Motorists scaled-down their fuelling budget in response to the new tax the government introduced on all petroleum products in September cutting sales by close to 30 per cent, the latest statistics indicate. Data from the Energy Regulatory Commission shows that petrol and diesel sales dropped to a six-month low in September after an eight per cent Value Added Tax was loaded on the commodities, a move that threatens the government’s plan to reap billions of shillings from the petroleum products to fund its budget. Motorists purchased 105 million litres less of the two products with diesel, which is used to power trucks, buses, vans, tractors and factories, experiencing a bigger negative of 58 million litres in September.
Petrol, which is largely used in private cars, recorded a 46 million litres-drop in sales after the VAT kicked in. Analysts say the decline in use of motor fuels has a longer ripple effect in the economy since consumption has a direct impact on productivity.
Audit and tax advisory services firm Grant Thorton Kenya director Samuel Mwaura said while it may be early to conclude on the impacts of the VAT on petroleum products, the drop in consumption was expected and would take time to normalise.
“People may have had to cut down spending on fuel and only use cars when very necessary but this may change with the coming festivities. Should the downward trend continue then it means the tax will only have achieved one thing; burden Kenyans and slow down the economy, which is counterproductive to the overall goal of realising more revenues,” Mr Mwaura said.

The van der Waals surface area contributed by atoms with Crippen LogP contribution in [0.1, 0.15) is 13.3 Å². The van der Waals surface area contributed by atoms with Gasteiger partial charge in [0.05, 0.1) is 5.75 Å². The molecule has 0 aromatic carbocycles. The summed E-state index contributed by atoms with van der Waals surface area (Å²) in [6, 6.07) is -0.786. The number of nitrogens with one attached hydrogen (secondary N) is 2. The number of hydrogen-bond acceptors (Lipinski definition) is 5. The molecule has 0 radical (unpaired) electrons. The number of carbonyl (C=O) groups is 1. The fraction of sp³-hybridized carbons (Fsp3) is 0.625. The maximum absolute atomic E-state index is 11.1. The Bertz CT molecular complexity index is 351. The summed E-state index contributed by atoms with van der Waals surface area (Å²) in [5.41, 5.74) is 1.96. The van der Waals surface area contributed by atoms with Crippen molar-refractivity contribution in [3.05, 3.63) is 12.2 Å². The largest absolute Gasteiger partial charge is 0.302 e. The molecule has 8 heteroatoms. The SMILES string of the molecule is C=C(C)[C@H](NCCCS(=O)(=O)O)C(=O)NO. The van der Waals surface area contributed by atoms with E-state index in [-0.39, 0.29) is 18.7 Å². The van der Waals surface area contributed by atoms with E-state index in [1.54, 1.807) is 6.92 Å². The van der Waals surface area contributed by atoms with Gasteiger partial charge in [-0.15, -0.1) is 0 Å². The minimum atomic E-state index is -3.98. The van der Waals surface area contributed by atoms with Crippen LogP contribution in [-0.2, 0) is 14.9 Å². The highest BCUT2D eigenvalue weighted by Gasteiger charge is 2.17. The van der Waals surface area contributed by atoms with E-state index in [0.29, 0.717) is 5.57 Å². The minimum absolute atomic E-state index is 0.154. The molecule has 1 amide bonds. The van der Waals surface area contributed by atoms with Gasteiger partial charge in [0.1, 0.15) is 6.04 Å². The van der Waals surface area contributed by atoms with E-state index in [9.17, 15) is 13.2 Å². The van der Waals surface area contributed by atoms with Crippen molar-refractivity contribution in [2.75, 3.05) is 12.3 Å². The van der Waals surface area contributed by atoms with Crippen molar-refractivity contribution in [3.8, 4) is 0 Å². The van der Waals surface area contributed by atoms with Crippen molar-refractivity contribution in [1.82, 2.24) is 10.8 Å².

Less consumption of fuel apart from denying the government its targeted Sh35 billion from the VAT, has a general slowdown on various other sectors of the economy, creating a stronger revenue shock in the long run.
Some of the direct impacts on revenue collection include the corporate taxes from oil marketers who registered less sales and dampened profits.
With more middle class homes getting cars, consumption of motor fuel has been on an upward trend for the last seven years with only a slight drop in diesel sales recorded in the first six months of 2017 after a steady rise since 2011. Nairobi-based economists Robert Shaw said apart from the rise in international crude prices the tax on fuel was expected to have a larger effect in the economic value chain.
“Generally the economy has not picked up as it was anticipated to, and such increases in fuel prices work to create a further hand break effect. Everyone is obviously keen on what prices of fuel which is basically the power that runs the economic engines,” Mr Shaw said.
Petrol, Diesel and Kerosene carry a heavy load of levies and taxes raising hundreds of billions for the government in revenues. Over Sh60 billion was raised from the consumption of these three products in the first six months of 2016 alone according to the official data for example.
The levies include, road maintenance (Sh18 per litre on both diesel and petrol), petroleum development levy (Sh0.40 per litre on all the three), petroleum regulatory levy (Sh0.05 per litre on kerosene and Sh0.12 per litre on petrol and diesel) as well as railway development levy Sh0.50, Sh0.52 and Sh0.51 on every litre of petrol, diesel and Kerosene respectively. With another 16 per cent VAT added on a litre of all the products, the burden is heavier.
High fuel costs affect transport which is the third weightiest factor after food and Housing, water and electricity in measuring inflation according to the Kenya national Bureau of Statistics which put October inflation at 5.53 per cent, slightly lower than September’s 5.7 per cent.
The war on fuel adulteration has also suffered a setback after consumers bought less of the kerosene blamed as the main ingredient of the unscrupulous traders.